Australian sharemarkets have leapt 3% higher this morning following last night’s US Federal Reserve decision to cut rates there by 0.75%.
The S&P/ASX200 is trading at 5244.9 at 12.15pm, 3.1% up on yesterday’s close. US markets put in a similarly strong showing overnight, with the Dow Jones Index closing up 3.51% to 12,392.66.
Although last night’s move by the Fed was expected – if anything, markets anticipated a larger 1% cut – it was enough to trigger buying on skittish markets desperate for some good news after the trauma of the recent Bear Stearns near collapse.
But, as with previous moves, it may only be effective until the next bit of bad news comes in – and at the moment all eyes are looking towards investment bank Lehmann Brothers.
Lehmann Brothers shares have tanked in recent days on rumours that the bank may suffer from the same sort of liquidity problems that brought Bear Stearns down – and in the current climate, rumours can be as damaging as facts.
In its statement accompany the decision, the US Fed board said the “outlook for economic activity has weakened further”.
“Growth in consumer spending has slowed and labour markets have softened. Financial markets remain under considerable stress, and the tightening of credit conditions and the deepening of the housing contraction are likely to weigh on economic growth over the next few quarters,” the statement said.
Meanwhile, the evidence continues to emerge that things are slowing in Australia, but there is still a bit of petrol left in the nation’s tank.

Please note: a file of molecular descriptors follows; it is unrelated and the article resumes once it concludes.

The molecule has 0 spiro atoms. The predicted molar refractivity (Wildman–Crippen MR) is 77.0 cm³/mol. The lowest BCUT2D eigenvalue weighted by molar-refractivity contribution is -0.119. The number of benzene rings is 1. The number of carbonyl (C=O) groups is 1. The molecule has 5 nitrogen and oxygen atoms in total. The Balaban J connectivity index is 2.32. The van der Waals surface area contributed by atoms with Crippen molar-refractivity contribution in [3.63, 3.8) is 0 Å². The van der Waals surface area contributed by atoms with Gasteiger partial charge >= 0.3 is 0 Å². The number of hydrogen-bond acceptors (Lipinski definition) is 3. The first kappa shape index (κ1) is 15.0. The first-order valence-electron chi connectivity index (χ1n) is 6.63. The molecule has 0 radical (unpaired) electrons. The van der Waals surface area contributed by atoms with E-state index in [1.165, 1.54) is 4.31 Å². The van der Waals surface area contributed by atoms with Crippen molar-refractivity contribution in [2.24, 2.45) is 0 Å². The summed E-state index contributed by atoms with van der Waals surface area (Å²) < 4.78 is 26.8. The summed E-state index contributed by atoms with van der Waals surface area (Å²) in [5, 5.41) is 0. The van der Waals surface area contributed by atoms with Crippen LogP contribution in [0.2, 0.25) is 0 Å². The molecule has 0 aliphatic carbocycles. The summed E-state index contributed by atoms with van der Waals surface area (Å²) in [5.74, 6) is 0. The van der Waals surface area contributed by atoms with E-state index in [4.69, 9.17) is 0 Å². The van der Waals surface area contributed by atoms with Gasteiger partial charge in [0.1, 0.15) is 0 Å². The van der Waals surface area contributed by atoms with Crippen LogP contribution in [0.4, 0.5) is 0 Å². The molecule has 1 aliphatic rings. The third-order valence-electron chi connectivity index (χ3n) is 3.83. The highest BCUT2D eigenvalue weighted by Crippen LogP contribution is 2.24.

The Westpac-Melbourne Institute Leading Index of Economic Activity released today predicts 4.1% growth over the next three to six months in annual terms. This is the first time the index has fallen below just below its long term trend (currently 4.2%) since 2005, but suggests the economy is not going into recession any time soon.
The number of new houses and apartments on which construction commenced in the final three months of last year lifted 2.6% on the previous quarter 39 477, according to ABS figures.
And a Mercer survey of 380 Australian businesses has found that wages increased by an average 4.7% over the past 12 months, with workers in the construction and energy sectors both leading the growth with 7% wage average wage rises.
On the downside, however, new Department of Employment and Workplace Relations figures show the number of skilled vacancies advertised by employers fell 2.2% in March.
And in a sign that retailers may be detecting some weakening in consumer sentiment, the value of merchandise imported into Australian in February fell by 1%, or $220 million.